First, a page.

Column: America’s discriminatory blood restriction

Allowing bisexual and homosexual men to donate their blood will allow the blood supply to increase by 2 to 4 percent. So why aren’t we allowing it?

This past week, according to The Guardian, a group of advisers met for two days to discuss the ban enforced by the U.S. Federal Drug Administration (FDA) against the donation of blood from men who have had sex with another man (MSM) since 1977, the year the AIDS epidemic effectively began.

The administration enacted this ban due to the fact that there is a substantial increased risk for HIV, Hepatitis B and other infections among bisexual and homosexual males. The FDA states on its website it is “based on the documented increased risk of certain transfusion transmissible infections, such as HIV, associated with male-to-male sex and is not based on any judgment concerning the donor's sexual orientation.”

However, many LGBT and blood-donation advocates argue against this ban and statement. If the panel decides to remove the restriction, only homosexual and bisexual men who have been abstinent for a year would be allowed to donate blood.

This ban is highly irrelevant in today’s world and is discrimination. The policy was established in 1983, when HIV and AIDS were rampant new diseases. Scientists and the general population were frightened of this deadly infection and they knew very little about it. It would make sense for this policy to be in place to take extra precautions against its spread by targeting the most affected group.

However, the science behind HIV and other sexually transmitted diseases has come a long way since then. Scientists have developed rigorous testing schemes that can detect diseases transmitted by blood shortly after the person is infected. Every donation is screened for HIV and other communicable diseases through “multiple layers of safeguards,” such as donor screening and blood testing, according to the FDA.

Furthermore, MSNBC points out the accuracy of Nucleic Acid Testing, which can detect HIV in the bloodstream as soon as nine days after infection. This test could easily weed out any donor with HIV.

This restriction is no longer needed because our country has access to a wealth of information on these diseases and testing materials that can keep others safe. It is true that MSMs are at a higher risk of developing STDs. (According to ABC, they account for at least 62 percent of all new HIV infections), and there should be proactive steps to combat the spread of these diseases. However, excluding a whole subset of the population from donating blood because they are at a higher risk of carrying certain diseases is not the right way to treat this problem.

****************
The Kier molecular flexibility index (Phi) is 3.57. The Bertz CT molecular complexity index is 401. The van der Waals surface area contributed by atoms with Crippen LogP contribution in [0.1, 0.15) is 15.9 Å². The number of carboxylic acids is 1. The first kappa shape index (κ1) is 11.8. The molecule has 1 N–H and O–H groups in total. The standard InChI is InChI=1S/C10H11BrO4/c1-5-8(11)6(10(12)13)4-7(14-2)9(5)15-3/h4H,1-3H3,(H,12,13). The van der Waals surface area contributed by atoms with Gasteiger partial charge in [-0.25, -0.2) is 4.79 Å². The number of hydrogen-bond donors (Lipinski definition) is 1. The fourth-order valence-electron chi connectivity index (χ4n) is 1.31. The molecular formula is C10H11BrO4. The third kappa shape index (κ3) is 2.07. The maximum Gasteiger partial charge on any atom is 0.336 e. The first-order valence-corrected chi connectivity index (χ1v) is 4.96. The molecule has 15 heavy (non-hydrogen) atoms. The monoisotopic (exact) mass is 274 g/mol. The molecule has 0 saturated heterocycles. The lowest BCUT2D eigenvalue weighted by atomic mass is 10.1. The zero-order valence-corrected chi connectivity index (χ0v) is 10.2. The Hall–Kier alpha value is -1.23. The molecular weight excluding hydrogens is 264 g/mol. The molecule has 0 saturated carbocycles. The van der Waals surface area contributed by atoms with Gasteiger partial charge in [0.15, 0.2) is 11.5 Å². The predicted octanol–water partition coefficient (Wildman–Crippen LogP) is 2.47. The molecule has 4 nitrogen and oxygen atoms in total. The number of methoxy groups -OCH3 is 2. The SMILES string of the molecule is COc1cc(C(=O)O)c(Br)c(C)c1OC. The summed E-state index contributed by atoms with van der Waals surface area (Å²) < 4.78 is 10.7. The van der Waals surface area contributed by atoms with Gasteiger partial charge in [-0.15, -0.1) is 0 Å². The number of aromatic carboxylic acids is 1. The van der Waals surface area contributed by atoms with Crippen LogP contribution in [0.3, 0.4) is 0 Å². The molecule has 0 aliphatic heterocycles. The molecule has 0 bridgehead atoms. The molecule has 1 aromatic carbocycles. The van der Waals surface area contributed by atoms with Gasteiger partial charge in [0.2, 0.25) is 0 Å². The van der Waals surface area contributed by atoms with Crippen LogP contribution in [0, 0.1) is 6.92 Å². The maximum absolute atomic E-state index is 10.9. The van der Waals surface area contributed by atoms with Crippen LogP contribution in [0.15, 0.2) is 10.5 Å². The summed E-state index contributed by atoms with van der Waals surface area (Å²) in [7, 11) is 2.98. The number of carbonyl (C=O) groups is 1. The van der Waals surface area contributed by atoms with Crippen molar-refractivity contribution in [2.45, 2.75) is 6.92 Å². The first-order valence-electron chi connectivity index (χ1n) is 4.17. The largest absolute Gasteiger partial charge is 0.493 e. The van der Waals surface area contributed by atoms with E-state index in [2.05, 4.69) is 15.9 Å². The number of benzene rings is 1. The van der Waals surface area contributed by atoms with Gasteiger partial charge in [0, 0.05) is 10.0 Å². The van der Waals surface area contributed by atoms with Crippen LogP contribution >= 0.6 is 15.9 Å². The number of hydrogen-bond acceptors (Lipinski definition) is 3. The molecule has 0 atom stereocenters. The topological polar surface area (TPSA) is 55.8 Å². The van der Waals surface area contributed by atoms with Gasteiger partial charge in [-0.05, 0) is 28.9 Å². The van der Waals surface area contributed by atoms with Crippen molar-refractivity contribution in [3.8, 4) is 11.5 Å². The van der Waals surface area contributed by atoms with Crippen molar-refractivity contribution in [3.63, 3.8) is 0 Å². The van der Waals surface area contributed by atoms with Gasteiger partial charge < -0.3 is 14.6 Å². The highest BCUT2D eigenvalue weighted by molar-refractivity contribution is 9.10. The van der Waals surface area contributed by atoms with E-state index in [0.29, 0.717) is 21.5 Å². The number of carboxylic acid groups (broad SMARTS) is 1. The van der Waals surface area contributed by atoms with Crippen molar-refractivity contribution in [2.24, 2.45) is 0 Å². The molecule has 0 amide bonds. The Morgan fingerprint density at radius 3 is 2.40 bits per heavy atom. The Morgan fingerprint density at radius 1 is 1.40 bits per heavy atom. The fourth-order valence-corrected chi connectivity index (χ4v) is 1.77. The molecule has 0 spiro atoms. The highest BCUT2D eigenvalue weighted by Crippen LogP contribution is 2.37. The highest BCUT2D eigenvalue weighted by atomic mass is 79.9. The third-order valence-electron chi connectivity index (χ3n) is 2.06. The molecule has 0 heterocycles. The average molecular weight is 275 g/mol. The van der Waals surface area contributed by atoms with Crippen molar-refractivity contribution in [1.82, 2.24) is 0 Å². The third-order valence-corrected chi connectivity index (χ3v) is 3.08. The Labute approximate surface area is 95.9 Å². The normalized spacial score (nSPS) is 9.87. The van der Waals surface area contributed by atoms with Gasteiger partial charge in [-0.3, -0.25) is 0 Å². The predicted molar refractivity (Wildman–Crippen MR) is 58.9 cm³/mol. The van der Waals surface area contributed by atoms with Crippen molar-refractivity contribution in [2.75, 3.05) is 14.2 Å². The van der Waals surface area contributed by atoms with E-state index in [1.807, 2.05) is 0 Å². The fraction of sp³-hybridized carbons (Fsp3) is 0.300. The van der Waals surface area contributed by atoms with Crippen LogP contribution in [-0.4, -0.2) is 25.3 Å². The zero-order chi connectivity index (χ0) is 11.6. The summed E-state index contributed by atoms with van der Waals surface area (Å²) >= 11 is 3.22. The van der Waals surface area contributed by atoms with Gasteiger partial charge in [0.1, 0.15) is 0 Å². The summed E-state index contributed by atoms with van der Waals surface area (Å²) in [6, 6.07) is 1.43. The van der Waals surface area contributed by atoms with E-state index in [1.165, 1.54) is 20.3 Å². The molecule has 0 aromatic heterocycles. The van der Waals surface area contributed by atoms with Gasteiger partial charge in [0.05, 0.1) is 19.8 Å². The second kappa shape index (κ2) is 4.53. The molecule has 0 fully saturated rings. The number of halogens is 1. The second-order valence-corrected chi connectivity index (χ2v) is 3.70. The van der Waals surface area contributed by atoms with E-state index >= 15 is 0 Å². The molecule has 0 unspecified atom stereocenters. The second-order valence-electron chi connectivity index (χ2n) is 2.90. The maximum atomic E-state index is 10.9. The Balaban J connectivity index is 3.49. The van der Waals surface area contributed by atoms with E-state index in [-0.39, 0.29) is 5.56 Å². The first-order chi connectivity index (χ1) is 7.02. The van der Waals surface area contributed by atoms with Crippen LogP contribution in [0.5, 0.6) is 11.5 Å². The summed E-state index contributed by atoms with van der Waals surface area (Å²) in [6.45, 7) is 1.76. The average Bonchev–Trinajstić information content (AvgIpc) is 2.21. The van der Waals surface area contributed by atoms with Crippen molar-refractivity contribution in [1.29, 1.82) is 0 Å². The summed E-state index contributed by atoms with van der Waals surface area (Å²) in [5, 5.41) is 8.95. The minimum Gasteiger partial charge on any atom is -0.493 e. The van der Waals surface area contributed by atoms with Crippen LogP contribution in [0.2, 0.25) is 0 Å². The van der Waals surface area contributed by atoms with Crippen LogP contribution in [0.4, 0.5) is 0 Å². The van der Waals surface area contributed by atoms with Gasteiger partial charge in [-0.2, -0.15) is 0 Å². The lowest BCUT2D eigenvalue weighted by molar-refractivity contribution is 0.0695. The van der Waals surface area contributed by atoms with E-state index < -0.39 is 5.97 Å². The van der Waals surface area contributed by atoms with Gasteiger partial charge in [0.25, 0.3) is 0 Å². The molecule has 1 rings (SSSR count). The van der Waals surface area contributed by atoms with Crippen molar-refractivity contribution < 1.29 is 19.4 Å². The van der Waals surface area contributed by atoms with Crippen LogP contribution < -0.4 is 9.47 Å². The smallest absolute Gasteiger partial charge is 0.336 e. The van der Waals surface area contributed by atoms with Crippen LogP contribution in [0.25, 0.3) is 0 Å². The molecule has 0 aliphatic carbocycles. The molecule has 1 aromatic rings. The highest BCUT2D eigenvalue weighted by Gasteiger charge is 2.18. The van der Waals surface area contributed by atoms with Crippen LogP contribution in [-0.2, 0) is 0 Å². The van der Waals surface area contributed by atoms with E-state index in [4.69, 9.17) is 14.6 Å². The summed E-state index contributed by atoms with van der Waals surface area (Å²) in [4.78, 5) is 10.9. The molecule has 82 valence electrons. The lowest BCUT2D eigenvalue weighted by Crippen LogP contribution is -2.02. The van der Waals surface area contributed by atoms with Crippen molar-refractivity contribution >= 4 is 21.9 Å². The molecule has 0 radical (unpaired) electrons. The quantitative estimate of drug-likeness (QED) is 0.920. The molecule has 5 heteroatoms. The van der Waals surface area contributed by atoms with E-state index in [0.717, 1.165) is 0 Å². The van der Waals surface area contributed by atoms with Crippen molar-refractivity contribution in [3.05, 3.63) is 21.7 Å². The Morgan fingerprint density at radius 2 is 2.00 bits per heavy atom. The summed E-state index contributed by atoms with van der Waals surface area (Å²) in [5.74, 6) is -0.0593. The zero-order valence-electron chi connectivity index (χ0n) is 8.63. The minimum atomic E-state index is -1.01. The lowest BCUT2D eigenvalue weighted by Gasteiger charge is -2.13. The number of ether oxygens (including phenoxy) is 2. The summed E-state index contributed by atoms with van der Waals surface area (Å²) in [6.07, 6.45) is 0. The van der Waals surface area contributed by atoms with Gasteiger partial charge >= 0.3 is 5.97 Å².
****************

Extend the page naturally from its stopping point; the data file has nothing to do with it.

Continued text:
Donating blood is an extremely compassionate act, and many people have a reason for doing it other than donating for the sake of donating. The U.S. should welcome healthy individuals who want to make donations with open arms, not turn them away based on their sexual orientation.

Allowing MSMs to donate blood would also be beneficial to the FDA’s interests. America’s Blood Centers reports that as of Dec. 2, there are 76 community blood centers in the U.S. Sixteen of those centers are out of or close to running out of their blood supplies. The Williams Institute has predicted that, if MSMs were allowed to donate blood, it would increase the number of donations by 360,600 each year, which would be equivalent to about 615,300 extra pints of blood. The national blood supply would increase by two to four percent and would be able to save more than 1.8 million lives.

The ban on bisexual and homosexual men donating blood needs to be abolished. The U.S. has the necessary equipment and knowledge to combat STDs without barring healthy and capable men from donating blood. The restriction is outdated and based on discriminatory tactics, not proven science. It is time for the U.S. to look forward in enacting complete equality for the LGBT community in all areas of the government.

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